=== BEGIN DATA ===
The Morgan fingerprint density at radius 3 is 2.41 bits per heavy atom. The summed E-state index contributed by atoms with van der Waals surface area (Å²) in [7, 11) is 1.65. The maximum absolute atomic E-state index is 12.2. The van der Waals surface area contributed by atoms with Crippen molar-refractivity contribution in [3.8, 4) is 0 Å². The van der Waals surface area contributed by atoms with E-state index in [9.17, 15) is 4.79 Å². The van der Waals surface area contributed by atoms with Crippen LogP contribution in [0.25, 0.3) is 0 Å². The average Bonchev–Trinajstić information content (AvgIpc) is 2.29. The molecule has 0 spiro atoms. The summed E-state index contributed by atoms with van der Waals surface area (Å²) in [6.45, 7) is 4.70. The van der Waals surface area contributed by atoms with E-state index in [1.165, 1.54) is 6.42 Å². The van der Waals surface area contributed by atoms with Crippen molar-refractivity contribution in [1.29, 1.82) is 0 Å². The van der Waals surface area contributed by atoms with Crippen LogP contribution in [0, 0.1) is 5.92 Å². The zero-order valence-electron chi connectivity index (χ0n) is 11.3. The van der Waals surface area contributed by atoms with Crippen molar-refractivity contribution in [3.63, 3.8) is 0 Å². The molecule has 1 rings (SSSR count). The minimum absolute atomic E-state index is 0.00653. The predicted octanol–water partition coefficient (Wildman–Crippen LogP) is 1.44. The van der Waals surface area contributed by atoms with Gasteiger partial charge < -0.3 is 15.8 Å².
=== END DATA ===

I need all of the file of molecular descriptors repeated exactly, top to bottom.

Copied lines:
The Morgan fingerprint density at radius 3 is 2.41 bits per heavy atom. The summed E-state index contributed by atoms with van der Waals surface area (Å²) in [7, 11) is 1.65. The maximum absolute atomic E-state index is 12.2. The van der Waals surface area contributed by atoms with Crippen molar-refractivity contribution in [3.8, 4) is 0 Å². The van der Waals surface area contributed by atoms with E-state index in [9.17, 15) is 4.79 Å². The van der Waals surface area contributed by atoms with Crippen LogP contribution in [0.25, 0.3) is 0 Å². The average Bonchev–Trinajstić information content (AvgIpc) is 2.29. The molecule has 0 spiro atoms. The summed E-state index contributed by atoms with van der Waals surface area (Å²) in [6.45, 7) is 4.70. The van der Waals surface area contributed by atoms with E-state index in [1.165, 1.54) is 6.42 Å². The van der Waals surface area contributed by atoms with Crippen molar-refractivity contribution in [1.29, 1.82) is 0 Å². The van der Waals surface area contributed by atoms with Crippen LogP contribution in [0, 0.1) is 5.92 Å². The zero-order valence-electron chi connectivity index (χ0n) is 11.3. The van der Waals surface area contributed by atoms with Crippen molar-refractivity contribution in [3.63, 3.8) is 0 Å². The molecule has 1 rings (SSSR count). The minimum absolute atomic E-state index is 0.00653. The predicted octanol–water partition coefficient (Wildman–Crippen LogP) is 1.44. The van der Waals surface area contributed by atoms with Gasteiger partial charge < -0.3 is 15.8 Å².